Annual fundraiser started in 1967 with Port Alberni Fire Department

Who are the Frozen Franklins? Find out at the Alberni Valley Museum

The museum and Echoes in the Ice exhibit are open April 20 during Easter weekend

Former teacher returns to Port Alberni to lead Alzheimer’s Walk

Jory Mitchell celebrates his journey with late wife and her Alzheimer’s diagnosis

Pacific Rim National Park Reserve issues cougar warning at Kennedy Lake

Cougar encounter reported between Tofino and Ucluelet.

Dashcam captures close call between minivan, taxi at busy Vancouver intersection

To make the footage more nerve-wracking, a pedestrian can be seen standing at the corner

Waste not: Kootenay brewery leftovers feed the local food chain

Spent grains from the Trail Beer Refinery are donated to local farmers and growers, none go to waste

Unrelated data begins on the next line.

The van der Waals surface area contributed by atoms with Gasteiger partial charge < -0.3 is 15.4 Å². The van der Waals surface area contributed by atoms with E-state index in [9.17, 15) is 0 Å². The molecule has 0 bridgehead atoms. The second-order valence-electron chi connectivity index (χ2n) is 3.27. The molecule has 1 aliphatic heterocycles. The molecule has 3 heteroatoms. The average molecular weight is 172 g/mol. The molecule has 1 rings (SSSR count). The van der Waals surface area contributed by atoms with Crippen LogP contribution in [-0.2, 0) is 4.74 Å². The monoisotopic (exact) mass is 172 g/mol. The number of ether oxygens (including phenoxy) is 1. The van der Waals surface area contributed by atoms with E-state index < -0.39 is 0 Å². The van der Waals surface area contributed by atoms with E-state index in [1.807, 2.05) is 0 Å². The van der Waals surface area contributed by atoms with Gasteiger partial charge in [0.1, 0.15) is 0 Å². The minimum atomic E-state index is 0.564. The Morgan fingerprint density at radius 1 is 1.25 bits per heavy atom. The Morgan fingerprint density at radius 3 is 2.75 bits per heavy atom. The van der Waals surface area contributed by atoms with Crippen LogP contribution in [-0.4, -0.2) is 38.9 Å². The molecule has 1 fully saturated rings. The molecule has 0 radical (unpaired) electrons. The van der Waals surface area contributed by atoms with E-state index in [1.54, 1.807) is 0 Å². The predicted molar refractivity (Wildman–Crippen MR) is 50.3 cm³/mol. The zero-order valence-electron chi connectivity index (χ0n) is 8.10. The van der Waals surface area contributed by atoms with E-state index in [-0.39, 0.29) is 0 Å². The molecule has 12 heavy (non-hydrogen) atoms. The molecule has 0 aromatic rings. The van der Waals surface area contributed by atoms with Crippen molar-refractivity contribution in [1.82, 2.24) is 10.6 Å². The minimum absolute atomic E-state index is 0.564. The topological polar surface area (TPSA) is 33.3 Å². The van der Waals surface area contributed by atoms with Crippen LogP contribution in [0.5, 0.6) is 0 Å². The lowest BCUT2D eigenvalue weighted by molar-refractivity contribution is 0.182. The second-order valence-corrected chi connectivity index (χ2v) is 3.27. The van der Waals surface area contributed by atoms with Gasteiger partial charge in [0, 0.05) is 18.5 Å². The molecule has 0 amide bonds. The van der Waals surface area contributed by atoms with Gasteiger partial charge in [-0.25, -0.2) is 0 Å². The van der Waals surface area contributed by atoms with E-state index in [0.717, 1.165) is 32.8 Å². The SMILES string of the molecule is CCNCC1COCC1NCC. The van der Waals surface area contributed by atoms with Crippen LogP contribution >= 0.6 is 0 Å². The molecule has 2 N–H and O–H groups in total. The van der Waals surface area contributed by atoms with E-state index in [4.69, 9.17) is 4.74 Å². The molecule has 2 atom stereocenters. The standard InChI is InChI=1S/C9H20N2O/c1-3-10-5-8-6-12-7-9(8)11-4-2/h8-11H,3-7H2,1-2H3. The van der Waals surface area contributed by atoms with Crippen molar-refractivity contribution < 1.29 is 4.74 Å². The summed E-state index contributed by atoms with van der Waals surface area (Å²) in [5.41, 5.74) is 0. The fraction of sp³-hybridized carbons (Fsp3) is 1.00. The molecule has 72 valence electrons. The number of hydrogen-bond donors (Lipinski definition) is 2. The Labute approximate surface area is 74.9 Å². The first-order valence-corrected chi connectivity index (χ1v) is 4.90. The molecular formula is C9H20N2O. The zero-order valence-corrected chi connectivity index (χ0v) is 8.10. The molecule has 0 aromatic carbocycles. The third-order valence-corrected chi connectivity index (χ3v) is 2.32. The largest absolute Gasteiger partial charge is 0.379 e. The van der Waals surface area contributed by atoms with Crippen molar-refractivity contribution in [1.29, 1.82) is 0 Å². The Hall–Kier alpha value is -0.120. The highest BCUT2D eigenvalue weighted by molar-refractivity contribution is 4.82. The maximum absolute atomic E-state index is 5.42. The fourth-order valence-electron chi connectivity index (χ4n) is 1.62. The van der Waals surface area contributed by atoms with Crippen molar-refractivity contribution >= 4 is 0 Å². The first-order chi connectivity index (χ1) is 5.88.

Deck collapses in Langley during celebration, 35 people injured

Emergency responders rushed to the Langley home

B.C. mom wages battle to get back four kids taken from her in Egypt

Sara Lessing of Mission has help from Abbotsford law firm

VIDEO: Fire guts Peachland home

Crews are still on scene pumping water onto the blaze in the Okanagan neighbourhood

$6K raised in one day’s time for family of woman gunned down in Penticton

GoFundMe launched for family of Darlene Knippelberg, to pay for funeral costs and other expenses

B.C. mountain biker sent home from hospital twice, despite broken vertebrae

Released in Maple Ridge to go home with three fractured vertebrae

Seven tips to travel safely this Easter long weekend

An average of three people are killed, and hundreds more injured, each Easter long weekend in B.C.

Seattle’s 4-20 ‘protestival’ enjoys tolerance, some support – and B.C. could do the same

Seattle’s Hempfest a large-scale occasions with vendors, prominent musical acts and thousands of attendees

Most Read